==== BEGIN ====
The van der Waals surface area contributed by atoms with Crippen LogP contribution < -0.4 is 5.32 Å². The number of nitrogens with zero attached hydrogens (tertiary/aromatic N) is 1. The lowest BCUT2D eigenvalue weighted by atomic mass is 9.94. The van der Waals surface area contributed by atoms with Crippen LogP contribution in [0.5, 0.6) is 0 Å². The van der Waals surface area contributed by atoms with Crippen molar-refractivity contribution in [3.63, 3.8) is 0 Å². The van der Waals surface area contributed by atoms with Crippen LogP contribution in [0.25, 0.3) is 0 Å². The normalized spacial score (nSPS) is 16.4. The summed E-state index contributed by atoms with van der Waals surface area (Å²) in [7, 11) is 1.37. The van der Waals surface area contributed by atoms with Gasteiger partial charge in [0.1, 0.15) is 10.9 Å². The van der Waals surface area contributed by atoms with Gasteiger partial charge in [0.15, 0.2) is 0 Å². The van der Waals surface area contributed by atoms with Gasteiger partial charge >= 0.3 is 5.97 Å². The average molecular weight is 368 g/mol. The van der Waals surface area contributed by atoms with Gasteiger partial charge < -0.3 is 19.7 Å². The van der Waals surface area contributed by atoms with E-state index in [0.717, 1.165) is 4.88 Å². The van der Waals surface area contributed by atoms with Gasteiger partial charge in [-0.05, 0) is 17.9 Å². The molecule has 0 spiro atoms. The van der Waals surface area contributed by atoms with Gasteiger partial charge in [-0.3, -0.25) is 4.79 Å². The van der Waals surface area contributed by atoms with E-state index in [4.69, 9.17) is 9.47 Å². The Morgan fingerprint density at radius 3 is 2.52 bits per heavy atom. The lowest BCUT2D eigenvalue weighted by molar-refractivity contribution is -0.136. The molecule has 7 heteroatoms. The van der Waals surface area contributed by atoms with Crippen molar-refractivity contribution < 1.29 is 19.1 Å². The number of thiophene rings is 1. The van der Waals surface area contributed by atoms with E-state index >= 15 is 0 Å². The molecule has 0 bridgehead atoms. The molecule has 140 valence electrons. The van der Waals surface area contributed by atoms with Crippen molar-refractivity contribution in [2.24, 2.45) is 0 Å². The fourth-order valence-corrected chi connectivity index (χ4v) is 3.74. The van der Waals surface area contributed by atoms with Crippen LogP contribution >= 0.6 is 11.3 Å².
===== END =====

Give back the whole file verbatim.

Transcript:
The van der Waals surface area contributed by atoms with Crippen LogP contribution < -0.4 is 5.32 Å². The number of nitrogens with zero attached hydrogens (tertiary/aromatic N) is 1. The lowest BCUT2D eigenvalue weighted by atomic mass is 9.94. The van der Waals surface area contributed by atoms with Crippen LogP contribution in [0.5, 0.6) is 0 Å². The van der Waals surface area contributed by atoms with Crippen molar-refractivity contribution in [3.63, 3.8) is 0 Å². The van der Waals surface area contributed by atoms with Crippen LogP contribution in [0.25, 0.3) is 0 Å². The normalized spacial score (nSPS) is 16.4. The summed E-state index contributed by atoms with van der Waals surface area (Å²) in [7, 11) is 1.37. The van der Waals surface area contributed by atoms with Gasteiger partial charge in [0.1, 0.15) is 10.9 Å². The van der Waals surface area contributed by atoms with Gasteiger partial charge in [0.15, 0.2) is 0 Å². The van der Waals surface area contributed by atoms with Gasteiger partial charge >= 0.3 is 5.97 Å². The average molecular weight is 368 g/mol. The van der Waals surface area contributed by atoms with Gasteiger partial charge < -0.3 is 19.7 Å². The van der Waals surface area contributed by atoms with E-state index in [0.717, 1.165) is 4.88 Å². The van der Waals surface area contributed by atoms with Gasteiger partial charge in [-0.05, 0) is 17.9 Å². The molecule has 0 spiro atoms. The van der Waals surface area contributed by atoms with Gasteiger partial charge in [-0.3, -0.25) is 4.79 Å². The van der Waals surface area contributed by atoms with E-state index in [4.69, 9.17) is 9.47 Å². The Morgan fingerprint density at radius 3 is 2.52 bits per heavy atom. The lowest BCUT2D eigenvalue weighted by molar-refractivity contribution is -0.136. The molecule has 7 heteroatoms. The van der Waals surface area contributed by atoms with Crippen molar-refractivity contribution < 1.29 is 19.1 Å². The number of thiophene rings is 1. The van der Waals surface area contributed by atoms with E-state index >= 15 is 0 Å². The molecule has 0 bridgehead atoms. The molecule has 140 valence electrons. The van der Waals surface area contributed by atoms with Crippen molar-refractivity contribution in [2.24, 2.45) is 0 Å². The fourth-order valence-corrected chi connectivity index (χ4v) is 3.74. The van der Waals surface area contributed by atoms with Crippen LogP contribution >= 0.6 is 11.3 Å².